Parts of Us: Understanding Our Complexity
We are used to thinking of ourselves as having a single personality. We think: “This is who I am, this is what I believe, this is what I want”. This theory of unitary personality makes sense and has been popular throughout the history of psychology. However, it doesn't account for the fact that we seem to have so many contradictory, illogical and conflicted views. How can just one personality be all these different things? How can we understand our different parts?
A family of personalities
A better approach might be to see ourselves as having a number of personalities that together constitute something like a family. When we see ourselves like this we can better understand the different aspects of us. Each one of these personalities has decent different aspirations, desires, fears and motivations. There can be friction with other parts of you, just like the personalities in a family. And just like in a family, our parts have to negotiate with the other parts to get along. For example, the part that wants to stay in bed needs to negotiate with the part that needs to work. Or, the part that wants to go out and have fun needs to negotiate with the part that doesn't like crowds.
The limits of the one-personality model
If we see ourselves as just one personality, we can believe there are good parts of our personality and bad parts. This can lead us to believe that all we need to do is cut out the unacceptable part of our personality and everything will be fine. For example, if we have addictions, then if we remove the addicted part of ourselves and all will be okay. Similarly, if we feel anxious, we can believe that curing the anxious part of ourselves allows us to be normal and productive. This is a very seductive point of view, but it doesn't really reflect the reality of human complexity.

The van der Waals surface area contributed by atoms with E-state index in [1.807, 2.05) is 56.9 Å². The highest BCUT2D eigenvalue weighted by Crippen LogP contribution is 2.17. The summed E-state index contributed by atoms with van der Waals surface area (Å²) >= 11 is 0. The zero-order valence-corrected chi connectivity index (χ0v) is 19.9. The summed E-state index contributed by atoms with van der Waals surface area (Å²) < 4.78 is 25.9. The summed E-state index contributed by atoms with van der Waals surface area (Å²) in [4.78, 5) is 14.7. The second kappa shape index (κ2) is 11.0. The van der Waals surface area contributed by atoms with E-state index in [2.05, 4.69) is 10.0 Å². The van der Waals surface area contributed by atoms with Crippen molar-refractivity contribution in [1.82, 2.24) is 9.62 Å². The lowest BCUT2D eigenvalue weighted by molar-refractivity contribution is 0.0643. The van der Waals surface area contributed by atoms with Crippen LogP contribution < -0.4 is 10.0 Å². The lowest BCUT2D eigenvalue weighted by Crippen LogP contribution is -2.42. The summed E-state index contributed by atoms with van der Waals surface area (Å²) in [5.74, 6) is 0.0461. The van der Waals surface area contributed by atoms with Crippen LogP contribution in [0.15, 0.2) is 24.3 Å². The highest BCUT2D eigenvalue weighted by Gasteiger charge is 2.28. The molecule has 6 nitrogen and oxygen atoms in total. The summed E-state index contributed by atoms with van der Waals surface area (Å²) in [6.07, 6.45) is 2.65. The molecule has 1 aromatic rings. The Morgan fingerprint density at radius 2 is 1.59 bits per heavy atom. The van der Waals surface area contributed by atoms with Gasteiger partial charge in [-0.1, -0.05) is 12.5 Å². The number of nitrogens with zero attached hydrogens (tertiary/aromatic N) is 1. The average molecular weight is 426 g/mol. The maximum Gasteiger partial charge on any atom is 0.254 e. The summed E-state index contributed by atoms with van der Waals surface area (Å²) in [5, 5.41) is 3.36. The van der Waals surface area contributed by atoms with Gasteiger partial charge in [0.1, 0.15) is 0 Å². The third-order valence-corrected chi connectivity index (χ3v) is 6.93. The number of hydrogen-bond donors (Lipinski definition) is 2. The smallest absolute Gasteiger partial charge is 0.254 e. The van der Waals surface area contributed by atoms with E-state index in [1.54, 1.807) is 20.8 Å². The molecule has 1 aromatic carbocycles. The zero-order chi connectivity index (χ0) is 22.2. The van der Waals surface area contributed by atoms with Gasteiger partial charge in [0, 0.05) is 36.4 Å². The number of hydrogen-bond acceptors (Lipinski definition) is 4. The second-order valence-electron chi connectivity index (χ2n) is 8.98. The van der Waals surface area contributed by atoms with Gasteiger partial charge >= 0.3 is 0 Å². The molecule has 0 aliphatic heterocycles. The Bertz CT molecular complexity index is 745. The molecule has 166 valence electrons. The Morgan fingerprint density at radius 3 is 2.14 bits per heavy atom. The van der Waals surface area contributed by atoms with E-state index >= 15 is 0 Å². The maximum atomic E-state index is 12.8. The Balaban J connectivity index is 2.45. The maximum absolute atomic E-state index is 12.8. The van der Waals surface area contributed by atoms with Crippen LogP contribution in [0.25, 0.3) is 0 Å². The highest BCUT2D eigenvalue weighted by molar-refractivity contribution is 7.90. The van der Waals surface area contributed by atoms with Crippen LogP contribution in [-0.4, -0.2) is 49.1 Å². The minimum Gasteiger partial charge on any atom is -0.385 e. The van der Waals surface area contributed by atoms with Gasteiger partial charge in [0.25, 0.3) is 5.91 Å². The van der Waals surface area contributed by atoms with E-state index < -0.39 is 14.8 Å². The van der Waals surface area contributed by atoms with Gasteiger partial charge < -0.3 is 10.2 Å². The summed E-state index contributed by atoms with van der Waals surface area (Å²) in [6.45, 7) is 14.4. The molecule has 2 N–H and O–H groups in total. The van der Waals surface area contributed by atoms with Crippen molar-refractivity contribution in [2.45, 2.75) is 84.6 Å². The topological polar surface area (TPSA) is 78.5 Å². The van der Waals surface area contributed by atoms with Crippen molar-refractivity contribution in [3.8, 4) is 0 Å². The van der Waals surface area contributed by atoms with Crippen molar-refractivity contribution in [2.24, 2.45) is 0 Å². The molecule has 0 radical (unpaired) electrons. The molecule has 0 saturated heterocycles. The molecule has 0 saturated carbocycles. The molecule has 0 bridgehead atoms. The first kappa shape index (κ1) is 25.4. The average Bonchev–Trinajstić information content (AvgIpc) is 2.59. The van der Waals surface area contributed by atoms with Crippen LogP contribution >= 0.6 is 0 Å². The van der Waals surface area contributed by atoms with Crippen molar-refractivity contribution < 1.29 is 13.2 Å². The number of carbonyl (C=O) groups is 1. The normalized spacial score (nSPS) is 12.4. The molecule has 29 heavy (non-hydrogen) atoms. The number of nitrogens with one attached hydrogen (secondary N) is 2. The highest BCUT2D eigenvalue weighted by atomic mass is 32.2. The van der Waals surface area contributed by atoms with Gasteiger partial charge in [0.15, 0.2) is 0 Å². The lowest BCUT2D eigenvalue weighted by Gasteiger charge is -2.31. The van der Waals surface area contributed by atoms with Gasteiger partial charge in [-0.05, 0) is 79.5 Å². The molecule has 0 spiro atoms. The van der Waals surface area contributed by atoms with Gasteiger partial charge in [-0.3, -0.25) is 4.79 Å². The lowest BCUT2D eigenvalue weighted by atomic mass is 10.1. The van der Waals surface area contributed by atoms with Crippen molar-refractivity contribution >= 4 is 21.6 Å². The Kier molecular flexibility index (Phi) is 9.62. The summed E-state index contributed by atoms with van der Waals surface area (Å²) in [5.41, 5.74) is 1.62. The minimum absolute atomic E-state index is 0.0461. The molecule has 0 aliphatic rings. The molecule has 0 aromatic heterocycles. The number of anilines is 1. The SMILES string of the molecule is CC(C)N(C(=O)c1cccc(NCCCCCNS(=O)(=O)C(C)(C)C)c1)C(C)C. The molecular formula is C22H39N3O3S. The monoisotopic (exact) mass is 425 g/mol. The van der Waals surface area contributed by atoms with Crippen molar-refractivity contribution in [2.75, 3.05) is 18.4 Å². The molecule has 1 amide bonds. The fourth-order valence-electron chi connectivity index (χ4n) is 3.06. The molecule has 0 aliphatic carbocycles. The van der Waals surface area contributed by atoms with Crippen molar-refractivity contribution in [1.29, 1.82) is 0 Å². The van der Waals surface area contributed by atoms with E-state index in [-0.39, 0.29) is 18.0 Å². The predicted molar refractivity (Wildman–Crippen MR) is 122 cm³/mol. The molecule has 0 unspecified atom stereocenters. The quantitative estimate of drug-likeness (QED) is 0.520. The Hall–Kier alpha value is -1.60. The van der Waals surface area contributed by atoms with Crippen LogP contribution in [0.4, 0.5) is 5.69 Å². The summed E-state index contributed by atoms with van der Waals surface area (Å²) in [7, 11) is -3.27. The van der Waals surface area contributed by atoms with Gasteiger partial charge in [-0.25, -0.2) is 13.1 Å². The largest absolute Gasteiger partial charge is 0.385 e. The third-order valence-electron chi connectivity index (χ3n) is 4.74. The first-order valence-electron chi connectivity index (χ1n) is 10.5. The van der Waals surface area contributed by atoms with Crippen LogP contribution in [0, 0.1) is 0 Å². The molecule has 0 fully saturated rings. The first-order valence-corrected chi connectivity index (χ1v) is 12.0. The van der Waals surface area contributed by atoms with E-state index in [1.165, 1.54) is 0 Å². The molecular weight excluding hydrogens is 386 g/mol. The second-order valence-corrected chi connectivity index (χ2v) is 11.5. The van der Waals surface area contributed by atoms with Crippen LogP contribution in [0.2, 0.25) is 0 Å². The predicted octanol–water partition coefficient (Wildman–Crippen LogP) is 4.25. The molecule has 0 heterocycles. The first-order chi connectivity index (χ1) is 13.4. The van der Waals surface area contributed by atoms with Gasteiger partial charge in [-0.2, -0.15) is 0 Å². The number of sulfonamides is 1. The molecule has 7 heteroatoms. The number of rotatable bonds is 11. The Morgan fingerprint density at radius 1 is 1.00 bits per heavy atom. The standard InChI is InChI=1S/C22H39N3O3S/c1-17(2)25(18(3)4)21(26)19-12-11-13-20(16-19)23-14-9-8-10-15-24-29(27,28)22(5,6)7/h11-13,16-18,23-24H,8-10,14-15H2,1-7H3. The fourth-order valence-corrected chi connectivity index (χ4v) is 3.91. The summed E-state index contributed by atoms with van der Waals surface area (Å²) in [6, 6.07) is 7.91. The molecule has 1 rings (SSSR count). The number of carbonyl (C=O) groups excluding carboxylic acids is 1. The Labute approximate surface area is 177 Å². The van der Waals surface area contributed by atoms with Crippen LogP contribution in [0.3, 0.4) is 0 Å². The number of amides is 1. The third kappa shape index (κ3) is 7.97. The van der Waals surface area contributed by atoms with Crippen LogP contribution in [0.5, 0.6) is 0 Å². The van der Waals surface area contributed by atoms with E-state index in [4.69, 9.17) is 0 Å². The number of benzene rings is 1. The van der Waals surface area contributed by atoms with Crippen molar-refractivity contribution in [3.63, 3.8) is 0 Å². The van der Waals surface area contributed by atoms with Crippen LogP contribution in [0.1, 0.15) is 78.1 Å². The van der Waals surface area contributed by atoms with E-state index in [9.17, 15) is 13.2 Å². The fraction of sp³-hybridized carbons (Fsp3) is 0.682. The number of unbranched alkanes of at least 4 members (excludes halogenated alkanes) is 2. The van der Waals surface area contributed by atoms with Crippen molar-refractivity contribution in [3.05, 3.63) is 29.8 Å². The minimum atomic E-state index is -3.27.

In reality, changes are hard to make. We can try and address our anxiety, but it's likely that were still going to have moments when we are anxious. Similarly, even though we may not be in active addiction, there's going to be a part of us which still seeks out the thing we're addicted to. This is just how humans work.
Seeing ourselves like a collection of people in a family can really help us with treatment. Instead of seeing our anxiety as being a part of us to kill or discard, we can see our anxiety as ‘belonging to' a member of our family who gets upset and fearful. What you do with a family member who is feeling upset and fearful? you treat them with with care, compassion and soothing. This is exactly how you should treat yourself when you have anxieties. Similarly, rather than dispose of the addicted part of ourselves, imagine one of the family in the family is addicted. In helping this person, you would treat them with care and compassion and help them gently learn to live a life without the things are addicted to. This is exactly how we should treat ourselves with addictions.
Our different parts
Using this analogy squares very well with contemporary thinking about ourselves. We try to emphasise acceptance and inclusion with other people; similarly, we need to do this when we think about our different parts – despite our failings and weaknesses. We need to understand that we can't just cut out the parts of us we don't like. It doesn't work and it ultimately does us damage. Adopting this view of personality can really help us understand the complexity of the contradictory parts of ourselves, and help us live a life of self compassion and inclusion.
– Tim Hill